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Page 227 - that the laws of the several states, except where the constitution, treaties or statutes of the United States shall otherwise require or provide, shall be regarded as rules of decision. In trials at common law, in the courts of the United States, In cases where they apply.
Page 141 - A corporation is an artificial being, invisible, intangible, and existing only in contemplation of law. Being the mere creature of law, it possesses only those properties which the charter of its creation confers upon it, either expressly, or as incidental to its very existence.
Page 143 - It must dwell in the place of its creation, and cannot migrate to another sovereignty. But although it must live and have its being in that State only, yet it does not by any means follow that its existence there will not be recognized in other places; and its residence in one State creates no insuperable objection to its power of contracting in another.
Page 228 - In the ordinary use of language, it will hardly be contended that the decisions of courts constitute laws. They are, at most, only evidence of what the laws are, and are not of themselves laws.
Page 91 - ... obligation shall be void and of no effect, otherwise to remain in full force and virtue.
Page 420 - The distinction between the obligation of a contract, and the remedy given by the legislature to enforce that obligation, has been taken at the bar, and exists in the nature of things. Without impairing the obligation of the contract, the remedy may certainly be modified, as the wisdom of the nation shall direct.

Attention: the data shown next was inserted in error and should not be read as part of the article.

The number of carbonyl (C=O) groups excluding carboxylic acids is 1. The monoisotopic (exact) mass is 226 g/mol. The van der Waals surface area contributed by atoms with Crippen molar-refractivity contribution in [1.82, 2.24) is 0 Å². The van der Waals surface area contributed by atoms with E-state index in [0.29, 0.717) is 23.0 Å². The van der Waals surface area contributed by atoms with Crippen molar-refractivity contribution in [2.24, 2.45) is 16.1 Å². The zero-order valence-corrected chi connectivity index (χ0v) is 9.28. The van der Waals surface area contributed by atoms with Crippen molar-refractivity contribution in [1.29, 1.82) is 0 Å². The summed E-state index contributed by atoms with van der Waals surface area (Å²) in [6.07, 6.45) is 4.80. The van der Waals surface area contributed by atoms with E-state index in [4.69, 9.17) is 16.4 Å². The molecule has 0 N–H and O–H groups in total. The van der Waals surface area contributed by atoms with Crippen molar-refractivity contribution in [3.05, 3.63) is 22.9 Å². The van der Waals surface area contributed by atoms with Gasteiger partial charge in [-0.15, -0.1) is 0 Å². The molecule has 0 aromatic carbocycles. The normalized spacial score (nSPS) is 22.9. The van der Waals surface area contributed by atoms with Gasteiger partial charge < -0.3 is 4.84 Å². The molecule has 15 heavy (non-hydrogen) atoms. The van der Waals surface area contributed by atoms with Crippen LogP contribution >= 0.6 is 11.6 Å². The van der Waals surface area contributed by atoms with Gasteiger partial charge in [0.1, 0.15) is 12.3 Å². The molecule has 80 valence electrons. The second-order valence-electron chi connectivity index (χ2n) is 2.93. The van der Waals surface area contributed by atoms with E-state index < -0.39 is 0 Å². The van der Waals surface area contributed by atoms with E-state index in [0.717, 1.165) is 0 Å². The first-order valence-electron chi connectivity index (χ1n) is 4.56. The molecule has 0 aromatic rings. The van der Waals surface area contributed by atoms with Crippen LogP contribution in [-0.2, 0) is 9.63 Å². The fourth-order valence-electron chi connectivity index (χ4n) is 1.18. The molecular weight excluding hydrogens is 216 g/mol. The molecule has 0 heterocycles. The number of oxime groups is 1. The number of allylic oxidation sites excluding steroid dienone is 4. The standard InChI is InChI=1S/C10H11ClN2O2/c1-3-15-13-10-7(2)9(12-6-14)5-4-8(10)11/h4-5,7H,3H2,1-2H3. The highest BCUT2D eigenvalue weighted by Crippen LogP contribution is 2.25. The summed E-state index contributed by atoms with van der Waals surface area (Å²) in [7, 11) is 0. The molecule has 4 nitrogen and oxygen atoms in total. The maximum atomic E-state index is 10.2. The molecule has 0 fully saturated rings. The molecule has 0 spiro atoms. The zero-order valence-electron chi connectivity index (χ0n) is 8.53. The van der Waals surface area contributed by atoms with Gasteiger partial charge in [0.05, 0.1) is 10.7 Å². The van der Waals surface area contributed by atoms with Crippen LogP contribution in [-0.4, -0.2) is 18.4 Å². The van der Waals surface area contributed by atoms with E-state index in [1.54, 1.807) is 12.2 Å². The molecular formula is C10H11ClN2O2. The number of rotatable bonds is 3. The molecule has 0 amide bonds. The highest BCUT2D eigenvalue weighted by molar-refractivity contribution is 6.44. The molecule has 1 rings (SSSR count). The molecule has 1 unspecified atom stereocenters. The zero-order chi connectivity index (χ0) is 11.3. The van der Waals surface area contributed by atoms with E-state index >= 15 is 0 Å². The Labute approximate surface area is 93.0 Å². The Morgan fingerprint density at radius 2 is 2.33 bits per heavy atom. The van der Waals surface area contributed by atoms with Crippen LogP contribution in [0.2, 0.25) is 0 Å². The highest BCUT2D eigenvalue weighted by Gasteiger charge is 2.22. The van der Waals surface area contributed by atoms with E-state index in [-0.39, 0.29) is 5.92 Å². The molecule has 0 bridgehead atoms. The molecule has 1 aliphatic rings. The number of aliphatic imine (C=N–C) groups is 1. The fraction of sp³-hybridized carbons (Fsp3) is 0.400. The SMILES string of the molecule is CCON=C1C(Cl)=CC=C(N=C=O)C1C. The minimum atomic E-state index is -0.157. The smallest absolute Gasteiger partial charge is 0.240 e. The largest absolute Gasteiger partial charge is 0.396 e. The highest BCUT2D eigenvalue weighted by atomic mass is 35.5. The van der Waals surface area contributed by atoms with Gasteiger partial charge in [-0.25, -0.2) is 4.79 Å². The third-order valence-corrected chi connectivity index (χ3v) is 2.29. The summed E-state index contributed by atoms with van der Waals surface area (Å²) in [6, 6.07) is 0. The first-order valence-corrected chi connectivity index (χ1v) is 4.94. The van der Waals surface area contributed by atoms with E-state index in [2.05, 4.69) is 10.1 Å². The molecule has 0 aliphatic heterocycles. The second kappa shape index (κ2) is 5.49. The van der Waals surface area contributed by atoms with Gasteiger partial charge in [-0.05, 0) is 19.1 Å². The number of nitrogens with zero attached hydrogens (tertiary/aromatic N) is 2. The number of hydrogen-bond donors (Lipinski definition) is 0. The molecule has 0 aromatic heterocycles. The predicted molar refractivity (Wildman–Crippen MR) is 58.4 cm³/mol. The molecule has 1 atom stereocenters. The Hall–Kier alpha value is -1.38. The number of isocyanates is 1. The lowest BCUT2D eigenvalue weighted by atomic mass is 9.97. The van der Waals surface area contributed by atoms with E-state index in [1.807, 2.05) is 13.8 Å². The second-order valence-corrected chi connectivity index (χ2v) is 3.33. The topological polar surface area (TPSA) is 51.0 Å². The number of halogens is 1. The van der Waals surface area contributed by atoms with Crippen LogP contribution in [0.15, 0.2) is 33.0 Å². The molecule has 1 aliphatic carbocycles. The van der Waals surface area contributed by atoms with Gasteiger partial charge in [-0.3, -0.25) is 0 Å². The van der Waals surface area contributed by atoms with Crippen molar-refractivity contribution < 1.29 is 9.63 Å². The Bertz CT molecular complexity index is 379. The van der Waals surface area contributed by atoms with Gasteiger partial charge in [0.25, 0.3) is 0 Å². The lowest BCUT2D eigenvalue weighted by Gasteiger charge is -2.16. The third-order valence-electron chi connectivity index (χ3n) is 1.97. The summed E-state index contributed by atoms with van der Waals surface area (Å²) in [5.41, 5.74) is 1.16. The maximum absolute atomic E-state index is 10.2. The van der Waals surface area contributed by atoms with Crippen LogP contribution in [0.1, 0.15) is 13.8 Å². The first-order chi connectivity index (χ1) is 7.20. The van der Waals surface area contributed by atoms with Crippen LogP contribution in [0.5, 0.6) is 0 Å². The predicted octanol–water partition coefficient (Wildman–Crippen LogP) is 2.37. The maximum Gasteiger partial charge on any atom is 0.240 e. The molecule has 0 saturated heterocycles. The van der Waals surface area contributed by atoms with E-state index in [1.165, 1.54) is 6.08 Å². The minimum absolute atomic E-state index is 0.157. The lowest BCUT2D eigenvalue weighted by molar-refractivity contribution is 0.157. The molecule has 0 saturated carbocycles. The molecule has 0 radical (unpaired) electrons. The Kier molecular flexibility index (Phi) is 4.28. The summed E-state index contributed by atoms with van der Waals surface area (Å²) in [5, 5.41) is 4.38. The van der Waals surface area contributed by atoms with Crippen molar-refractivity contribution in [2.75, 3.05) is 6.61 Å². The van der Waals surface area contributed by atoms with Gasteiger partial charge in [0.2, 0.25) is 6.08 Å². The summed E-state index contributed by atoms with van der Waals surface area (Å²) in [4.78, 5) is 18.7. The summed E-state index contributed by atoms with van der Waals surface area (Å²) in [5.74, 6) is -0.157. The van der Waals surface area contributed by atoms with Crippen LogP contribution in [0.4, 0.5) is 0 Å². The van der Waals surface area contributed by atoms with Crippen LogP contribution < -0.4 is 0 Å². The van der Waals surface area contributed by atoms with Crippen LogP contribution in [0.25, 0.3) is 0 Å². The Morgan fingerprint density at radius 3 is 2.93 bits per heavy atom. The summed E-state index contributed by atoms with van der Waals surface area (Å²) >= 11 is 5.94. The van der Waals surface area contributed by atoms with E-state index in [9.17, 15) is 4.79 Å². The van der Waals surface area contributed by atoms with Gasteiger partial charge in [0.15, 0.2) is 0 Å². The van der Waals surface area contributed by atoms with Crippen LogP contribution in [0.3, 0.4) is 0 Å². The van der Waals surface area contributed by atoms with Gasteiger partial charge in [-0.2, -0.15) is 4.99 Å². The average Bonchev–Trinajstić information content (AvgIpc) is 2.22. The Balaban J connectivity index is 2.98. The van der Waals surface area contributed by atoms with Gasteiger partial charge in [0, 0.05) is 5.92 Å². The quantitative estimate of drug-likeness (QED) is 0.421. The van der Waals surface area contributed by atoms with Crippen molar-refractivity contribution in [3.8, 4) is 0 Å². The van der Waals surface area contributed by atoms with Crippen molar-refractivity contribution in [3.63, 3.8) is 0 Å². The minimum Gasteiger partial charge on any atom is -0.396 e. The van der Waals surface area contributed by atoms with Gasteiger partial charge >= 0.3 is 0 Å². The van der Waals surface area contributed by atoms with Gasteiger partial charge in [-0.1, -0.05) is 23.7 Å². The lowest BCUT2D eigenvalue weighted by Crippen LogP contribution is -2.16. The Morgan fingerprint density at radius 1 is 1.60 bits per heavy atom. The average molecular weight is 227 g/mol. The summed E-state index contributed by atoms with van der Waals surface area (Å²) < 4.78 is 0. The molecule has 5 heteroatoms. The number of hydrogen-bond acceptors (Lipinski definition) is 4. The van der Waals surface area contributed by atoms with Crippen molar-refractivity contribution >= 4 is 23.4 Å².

Page 396 - Mr. Chief Justice MARSHALL delivered the opinion of the Court, and, after stating the case, proceeded as follows: The...
Page 394 - I understand the rule, as now clearly settled, to be, that where the contract grows immediately out of and is connected with an illegal or immoral act, a court of justice will not lend its aid to enforce it.
Page 227 - But, admitting the doctrine to be fully settled in New York, it remains to be considered whether it is obligatory upon this court, if it differs from the principles established in the general commercial law. It is observable that the courts of New York do not found their decisions upon this point upon any local statute, or positive, fixed, or ancient local usage ; but they deduce the doctrine from the general principles of commercial law.
Page 442 - Whatever belongs merely to the remedy may be altered according to the will of the State, provided the alteration does not impair the obligation of the contract. But if that effect is produced, it is immaterial whether it is done by acting on the remedy or directly on the contract itself. In either case it is prohibited by the constitution.